The Future of Reading


Art by Ernesto G.

Digital Reading – Wandering Thoughts?

My most current list of articles on this topic can be found  here – InstaPaper Reading

I am very interested in reading comprehension as it relates to text read online. I will use this page to assemble articles that deal with the topic.

I hope anyone who happens across this page  will share relevant citations and/or links to articles on the net or available via databases.

In no order at all – here is what I have found so far:

Coiro, Julie. “Reading comprehension on the Internet: Expanding our understanding of reading
comprehension to encompass new literacies.” The Reading Teacher Feb. 2003: 56-61.
Reading Online. Mar. 2003. 24 Oct. 2008

This article includes a lengthy bibliography. Both the articles and its sources are a little dated at this point. There must be something newer out there.


I run across lots of articles about the end of the book.  But those articles now are often centered around the Kindle the Nook or the iPad.  Guess what – it’s not the end of the book at all.  Folks love books so much – they needed their technology to love them as much – or more.  So – no more lamenting the demise of the book.  Not going to happen.  They will just get better with technology that has been designed with books and people in mind.

What I wonder is….. What is going to happen to libraries.  The well- heeled can afford to purchase the gadgets and purchase the books – at whatever the going price settles into, once Amazon and Apple quit arguing.  But what about those who can’t afford to download everything they want to read?  Or the ones like me, who love to read, could afford to purchase the books – but just don’t WANT to spend the money on the books they will probably never read again.  And what about the F2F social experience of a real live library?  Gotta do some research…..


The Future of Reading – My Delicious Account Bookmarks.  I plan to tag all the articles I find under “future of reading.”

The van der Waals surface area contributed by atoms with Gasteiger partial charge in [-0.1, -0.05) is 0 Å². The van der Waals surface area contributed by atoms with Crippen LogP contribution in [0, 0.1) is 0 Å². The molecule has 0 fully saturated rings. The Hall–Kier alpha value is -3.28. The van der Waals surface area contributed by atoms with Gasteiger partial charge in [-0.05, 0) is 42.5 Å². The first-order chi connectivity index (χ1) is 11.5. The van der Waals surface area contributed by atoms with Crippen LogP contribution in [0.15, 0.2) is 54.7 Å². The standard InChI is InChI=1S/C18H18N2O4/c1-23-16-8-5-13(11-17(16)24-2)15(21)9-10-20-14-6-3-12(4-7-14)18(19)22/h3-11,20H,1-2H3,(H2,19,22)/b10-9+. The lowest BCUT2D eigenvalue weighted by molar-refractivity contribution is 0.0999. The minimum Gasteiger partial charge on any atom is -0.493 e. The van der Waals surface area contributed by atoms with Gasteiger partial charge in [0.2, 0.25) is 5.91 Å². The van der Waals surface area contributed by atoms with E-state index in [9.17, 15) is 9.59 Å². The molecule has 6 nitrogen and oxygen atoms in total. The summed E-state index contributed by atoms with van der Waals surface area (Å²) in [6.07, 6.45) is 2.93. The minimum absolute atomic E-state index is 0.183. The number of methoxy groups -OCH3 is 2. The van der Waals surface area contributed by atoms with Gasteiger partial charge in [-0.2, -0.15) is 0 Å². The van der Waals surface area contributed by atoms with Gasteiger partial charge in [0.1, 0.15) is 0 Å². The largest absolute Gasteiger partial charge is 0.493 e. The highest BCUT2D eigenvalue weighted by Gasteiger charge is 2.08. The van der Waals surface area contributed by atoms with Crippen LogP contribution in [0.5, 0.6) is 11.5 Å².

See also sources below for items listed awhile ago.

Birkerts, Sven. “The truth about reading: it’s easy to blame technology for our younger generation’s declining interest in literature. But what, if anything, can be done about it?.” School Library Journal 50.11 (Nov 2004): 50(3). Business and Company ASAP. Gale. Gananda High School. 30 Apr. 2009
Gale Document #: A124941809

Lake, Julie, and Gary Small. “Our brains on Google.” The Atlantic Oct. 2008: 10. Student Resource Center – Bronze. Web. 9 Apr. 2010.( a response to “Is Google Making Us Stupid?)   Gale Document #: A191426413

Wikipedia hoax points to limits of journalists’ research

A sociology student placed a fake quote on Wikipedia, only to see it show up in prominent newspapers, revealing that a lot of the press doesn’t go much further than most ‘Net users when it comes to researching a story.

I use Wikipedia myself.  I support my kids using it – with qualifications.  I try to make them understand that it is a jumping-off point – and should never be the center of serious research.  As librarians, we can “not allow” it to be used, and preach the “evils” of Wikipedia – but people ARE going to use it.  For that reason, I teach my students how to use it skeptically.

Nevertheless, incidents like this are a big concern.   With all its wonders, I often fear that the internet is contributing to rampant lazy research in and out of schools.  Expressing these worries often results in derision.  Luddite being a popular accusation.  I cringe when I hear that word.  It is often a way to marginalize those of us who have feet planted in BOTH worlds – the new 21st Century Literacy and the more “traditional” approach to reading and research.  I LOVE the new tools we have at our disposal.  I LOVE the expanse of the internet, with its seemingly limitless ability to expand our thinking.  I see the benefits of skimming the surface of knowledge and the perspective that provides. I once saw surfing the net compared to riding a Jet Ski.  But what about deep sea diving?  We have become so distracted and addicted to speed, that I have to wonder what might happen to deep reading and deep thinking.

I had hoped that the print news at least would maintain research standards – but they are only as good as their individual reporters.  Also, given the precipitous drop in their revenue, newspapers are cutting journalists and  research budgets.  If newspapers die, I wonder how long it will be before the bloggers are all blogging about whatever the other person is blogging and that other person is blogging complete fantasy “news” – because there are no more paid journalists doing real primary research for anyone to blog about.

Well – that’s my quota of curmudgeonliness for the day =)

3 thoughts on “The Future of Reading

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